• ABC (location Melbourne) can then offer him the role as Head Distiller (which in fact, from my initial reading of the job title, seems to more correctly require a ‘chemist’ rather than a ‘production manager (manufacturing)’) (?)
    • ABC (location Melbourne) should also ensure that his intended permanent role as Head Distiller is correctly aligned/placed on its organisation chart – the Department read these charts in great detail and glean a vast array of subliminal information from them:
      • If John has a large team of staff who ABC (location Melbourne) will be expecting to report into him, in this new role – he may possibly still be viewed by the Department as correctly nominated as a production manager (manufacturing) – which since it is no longer a legally eligible occupation for a 186 PR nomination that applications would fail (even if he was called an ANZSCO chemist in the nomination application)
      • If ABC’s (location Melbourne) organisation chart reads of preferably a smaller number of ‘scientist-type’ technical experts, who will be reporting in to him, in his permanent new role, it is more likely to stand up to the Department’s scrutiny and accepted as correctly nominated as ‘chemist’. As stated above he can still use chemist for a direct entry 186 permanent residence nomination and visa application – provided lodgement occurs before X March 2018 (exact date not announced as yet).
  • Should John not be able to achieve a second positive skills assessment outcome as chemist – he can use his current positive skills assessment as production manager (manufacturing) towards an RSMS 187 direct entry nomination and visa application with ABC (location regional). Note: A positive skills assessment outcome is not an absolute prerequisite for RSMS – an applicant has to be able to prove that his skilIs are Australian Qualification Framework (AQF) compliant – and his positive skills assessment as production manager (manufacturing) would merely be one of the ways of evidencing same.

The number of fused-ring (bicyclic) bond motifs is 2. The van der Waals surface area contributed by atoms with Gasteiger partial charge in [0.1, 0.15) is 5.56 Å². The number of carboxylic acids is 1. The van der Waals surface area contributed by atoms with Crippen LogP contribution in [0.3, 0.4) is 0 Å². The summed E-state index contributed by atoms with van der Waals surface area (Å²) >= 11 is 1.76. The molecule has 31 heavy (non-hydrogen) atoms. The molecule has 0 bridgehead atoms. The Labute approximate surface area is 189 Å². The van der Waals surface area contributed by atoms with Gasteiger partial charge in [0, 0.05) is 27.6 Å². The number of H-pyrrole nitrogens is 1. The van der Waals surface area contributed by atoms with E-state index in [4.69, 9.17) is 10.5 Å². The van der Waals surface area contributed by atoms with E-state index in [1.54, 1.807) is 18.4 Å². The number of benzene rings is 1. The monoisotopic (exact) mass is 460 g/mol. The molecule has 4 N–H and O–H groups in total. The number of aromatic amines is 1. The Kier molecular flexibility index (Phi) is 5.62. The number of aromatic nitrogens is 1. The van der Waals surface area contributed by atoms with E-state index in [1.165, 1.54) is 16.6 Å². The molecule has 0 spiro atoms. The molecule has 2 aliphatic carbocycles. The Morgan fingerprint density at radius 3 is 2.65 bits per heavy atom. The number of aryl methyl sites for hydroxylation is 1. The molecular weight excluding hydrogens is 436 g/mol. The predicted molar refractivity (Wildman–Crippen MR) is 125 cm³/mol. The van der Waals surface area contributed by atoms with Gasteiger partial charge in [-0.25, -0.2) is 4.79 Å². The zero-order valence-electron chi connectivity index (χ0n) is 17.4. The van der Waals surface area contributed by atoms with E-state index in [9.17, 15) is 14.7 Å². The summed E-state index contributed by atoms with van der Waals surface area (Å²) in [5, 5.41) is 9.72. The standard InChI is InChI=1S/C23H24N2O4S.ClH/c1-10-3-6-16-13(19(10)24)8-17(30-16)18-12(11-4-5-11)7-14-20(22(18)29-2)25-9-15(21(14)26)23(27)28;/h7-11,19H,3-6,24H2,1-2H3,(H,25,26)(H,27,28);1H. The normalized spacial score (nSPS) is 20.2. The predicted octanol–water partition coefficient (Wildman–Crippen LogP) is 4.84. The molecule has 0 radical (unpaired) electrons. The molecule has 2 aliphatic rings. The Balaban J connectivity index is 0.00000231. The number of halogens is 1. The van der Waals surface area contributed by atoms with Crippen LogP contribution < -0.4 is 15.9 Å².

• ABC (location regional) can nominate any occupation that is ANZSCO skill level 1 to 3 (irrespective of whether it is included on the new 19 April 2017 MLTSSL list or the STSOL list. Please note the Department have recently (May 2017) added a subliminal little proviso in this regard – and have stated that these occupations can all still be used for RSMS “at this stage” – the way I read it is that the Department may very well also be considering changes to occupations in the RSMS programme.
  • In order to proceed with a direct-entry 187 – ABC (location regional) must first acquire pre-approval from the specific regional certifying body (RCB) which operates across a regional area where the sponsor’s office/business premises are located. This programme does not allow for movement from one regional area to another – different RCB approvals are required. RCB applications are procedurally intricate – however the most important substantive requirement will be to evidence that there is a genuine vacancy for the position in the region, which cannot be filled by a suitably qualified and skilled Australian (citizen or permanent resident). After the RCB approval is obtained:
    • ABC (location regional) will be able to nominate John as a direct-entry 187 nominee, and John can apply for his and his family unit’s associated PR visas.
    • John has to commence his 187 PR employment position within six months of the visa being granted (this means that John just carries on working in his current 457 role with ABC Melbourne, until after his 187 visa is approved by the Department in ABC (location regional).
    • John will then be required to remain employed in his 187 nominated position by ABC (location regional) for at least two years (obiter: actually only a 187 visa ‘obligation’ and not a 187 visa ‘condition’).


Thereafter John would be free to work wherever he wants in Australia and without any impact or possible cancellation of his PR visa by the Department. This could therefore include returning to work for ABC (location Melbourne) in any role whatsoever.